Stretching is for everyone,
not just those who want to be able to touch their toes. Spend a minimum of 10 minutes stretching after each run in order to recover faster and prevent cramps and injury. Stretching will also help you run right off of your plateau and get faster. Think of this: if your hips and thighs are tight, that may be preventing you from picking up your knees high enough and getting your heels close enough to your glutes, two moves that you need in order to lengthen your stride and ultimately run faster. Stretches should be held for 30 seconds on each leg, then repeated once more. The top five stretches for runners are: quad stretch, hamstring stretch, glutes stretch, calf stretch, and adductor stretch.*
*Quad stretch: pull your heel towards your hip with your hips neutral; hamstring stretch: lay on your back with your leg straight and propped up on the wall; glutes stretch: sit on the floor with one leg straight and the other foot crossed over the opposite thigh, hugging that leg towards your chest; calf stretch: push against the wall with your back leg straight and feet parallel; adductor stretch: sit with your back on a wall and your legs straigh, as far apart as you can get them comfortably, then lean right and hold, then left.
Guidelines to Abide By
Remember to follow the 10 minute rule:
Begin your run with 10 minutes of walking then slow running to prepare your body for the work ahead. This will allow your body to loosen up and warm up enough to push itself to a faster speed without risking injury. Also follow the same rule when ending your run; slow down to a light jog for 5 minutes, and end with about 5 minutes of walking. If you are running on a hot day, it is okay to shorten your warm-up by a few minutes.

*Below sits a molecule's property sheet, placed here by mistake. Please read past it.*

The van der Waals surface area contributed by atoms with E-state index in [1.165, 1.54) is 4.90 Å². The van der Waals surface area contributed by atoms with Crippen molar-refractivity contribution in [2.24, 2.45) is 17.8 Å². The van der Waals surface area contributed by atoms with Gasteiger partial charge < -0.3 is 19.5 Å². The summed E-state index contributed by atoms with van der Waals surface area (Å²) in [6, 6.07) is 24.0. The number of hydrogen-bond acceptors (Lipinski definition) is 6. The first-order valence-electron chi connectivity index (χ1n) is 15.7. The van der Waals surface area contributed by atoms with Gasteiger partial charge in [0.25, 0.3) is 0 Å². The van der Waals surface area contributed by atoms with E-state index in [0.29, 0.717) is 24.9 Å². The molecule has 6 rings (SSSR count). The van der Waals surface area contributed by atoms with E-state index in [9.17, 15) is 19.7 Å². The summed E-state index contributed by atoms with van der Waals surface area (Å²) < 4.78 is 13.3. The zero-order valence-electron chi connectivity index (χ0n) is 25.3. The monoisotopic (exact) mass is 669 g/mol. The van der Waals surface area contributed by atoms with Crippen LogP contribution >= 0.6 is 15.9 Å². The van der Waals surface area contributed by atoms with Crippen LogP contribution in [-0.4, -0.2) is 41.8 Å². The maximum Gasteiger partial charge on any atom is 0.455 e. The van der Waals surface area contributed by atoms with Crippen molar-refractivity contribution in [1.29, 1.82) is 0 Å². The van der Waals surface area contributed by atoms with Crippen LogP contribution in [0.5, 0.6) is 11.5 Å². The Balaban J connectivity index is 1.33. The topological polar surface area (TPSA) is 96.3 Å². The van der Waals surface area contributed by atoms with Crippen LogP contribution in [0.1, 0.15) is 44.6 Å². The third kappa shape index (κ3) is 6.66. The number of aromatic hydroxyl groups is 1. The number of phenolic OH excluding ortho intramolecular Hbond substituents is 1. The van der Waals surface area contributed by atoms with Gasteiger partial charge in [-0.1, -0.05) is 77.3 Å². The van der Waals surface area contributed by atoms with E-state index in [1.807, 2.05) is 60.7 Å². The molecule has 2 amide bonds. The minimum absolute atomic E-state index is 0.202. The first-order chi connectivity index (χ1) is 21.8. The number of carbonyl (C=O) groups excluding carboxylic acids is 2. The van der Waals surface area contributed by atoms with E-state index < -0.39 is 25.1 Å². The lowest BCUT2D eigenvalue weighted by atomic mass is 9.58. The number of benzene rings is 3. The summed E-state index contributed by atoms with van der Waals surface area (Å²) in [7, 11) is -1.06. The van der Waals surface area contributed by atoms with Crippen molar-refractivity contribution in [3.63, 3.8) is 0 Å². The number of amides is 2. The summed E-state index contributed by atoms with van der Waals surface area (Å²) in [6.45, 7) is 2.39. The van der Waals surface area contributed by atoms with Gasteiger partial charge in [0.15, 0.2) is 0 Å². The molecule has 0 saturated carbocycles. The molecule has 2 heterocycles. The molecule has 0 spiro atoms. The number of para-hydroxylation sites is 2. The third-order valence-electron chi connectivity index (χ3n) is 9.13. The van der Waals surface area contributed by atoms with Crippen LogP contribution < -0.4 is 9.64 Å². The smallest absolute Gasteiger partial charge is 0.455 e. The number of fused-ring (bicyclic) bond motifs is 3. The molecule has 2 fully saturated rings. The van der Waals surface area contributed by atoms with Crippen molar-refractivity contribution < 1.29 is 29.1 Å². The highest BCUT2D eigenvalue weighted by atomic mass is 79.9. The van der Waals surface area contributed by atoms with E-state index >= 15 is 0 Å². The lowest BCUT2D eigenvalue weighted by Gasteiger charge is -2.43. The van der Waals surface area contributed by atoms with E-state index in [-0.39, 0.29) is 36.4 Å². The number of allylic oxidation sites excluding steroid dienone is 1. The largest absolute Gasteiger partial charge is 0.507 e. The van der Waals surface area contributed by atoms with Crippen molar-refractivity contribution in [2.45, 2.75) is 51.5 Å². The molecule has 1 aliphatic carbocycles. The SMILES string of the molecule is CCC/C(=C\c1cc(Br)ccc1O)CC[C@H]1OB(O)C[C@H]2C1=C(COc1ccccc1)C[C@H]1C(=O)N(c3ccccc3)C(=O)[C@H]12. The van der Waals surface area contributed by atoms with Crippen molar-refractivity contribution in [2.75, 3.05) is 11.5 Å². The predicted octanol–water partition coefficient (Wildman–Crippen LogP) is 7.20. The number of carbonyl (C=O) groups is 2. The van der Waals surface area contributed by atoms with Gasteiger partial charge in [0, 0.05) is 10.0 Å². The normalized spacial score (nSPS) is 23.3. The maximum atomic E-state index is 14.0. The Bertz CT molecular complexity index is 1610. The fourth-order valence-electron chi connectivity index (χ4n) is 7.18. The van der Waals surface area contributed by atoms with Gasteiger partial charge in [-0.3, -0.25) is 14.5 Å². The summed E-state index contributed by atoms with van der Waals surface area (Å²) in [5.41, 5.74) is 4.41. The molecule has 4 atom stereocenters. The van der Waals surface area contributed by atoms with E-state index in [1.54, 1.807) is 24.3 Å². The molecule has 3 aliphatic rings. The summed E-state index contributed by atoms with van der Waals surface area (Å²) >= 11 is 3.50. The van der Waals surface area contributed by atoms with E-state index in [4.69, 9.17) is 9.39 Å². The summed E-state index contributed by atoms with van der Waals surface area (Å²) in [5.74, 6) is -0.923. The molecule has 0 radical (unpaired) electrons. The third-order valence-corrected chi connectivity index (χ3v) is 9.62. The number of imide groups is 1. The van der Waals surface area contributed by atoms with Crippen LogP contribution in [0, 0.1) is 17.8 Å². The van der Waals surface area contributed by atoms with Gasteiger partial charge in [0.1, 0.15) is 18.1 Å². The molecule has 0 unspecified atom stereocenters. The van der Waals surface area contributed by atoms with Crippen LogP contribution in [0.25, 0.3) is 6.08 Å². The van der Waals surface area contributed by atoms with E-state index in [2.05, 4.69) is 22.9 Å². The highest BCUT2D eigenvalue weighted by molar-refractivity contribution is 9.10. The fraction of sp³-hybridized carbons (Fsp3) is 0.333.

Avoid new foods.
According to Colorado sports dietitian and marathoner Cindy Dallow, Ph.D., your body becomes used to a certain mix of nutrients. If you add new food to that mix, it may upset your digestive system and affect your running, possibly causing cramps. Even changing brands of energy bars or energy gel can cause an upset stomach or nausea. So, once you find one that works with your stomach, stick with it.
Check your chat.
During speedwork and intervals, talking should be difficult. If you can speak more than 4 or 5 words, pick up your pace. Your body needs to be pushed just past its' comfort zone.
Pick a fast day.
Running fast should not be a daily practice. It should happen once a week, or at most once every 5 days. You should never do speedwork if your legs feel heavy or sore. Intense exercise like speedwork damages your muscles. Your muscles then need adaquate time to repair and get stronger before another speed day, which damages them further. Dr. Gabe Mirkin, a veteran marathoner and graduate of Harvard University and Baylor Medical School.
Get some sleep.
Sleep one extra minute per night for each mile per week that you train. So, if you are running 25 miles per week, sleep an extra 25 minutes each night. If your body is deprived of sleep, your recovery and repair time is decreased, therefore can negatively affect your runs and workouts.
Sources for article: Gabe Mirkin's website drmirkin.com; Runner's World: 25 Golden Rules of Running; Runner's World, August 2006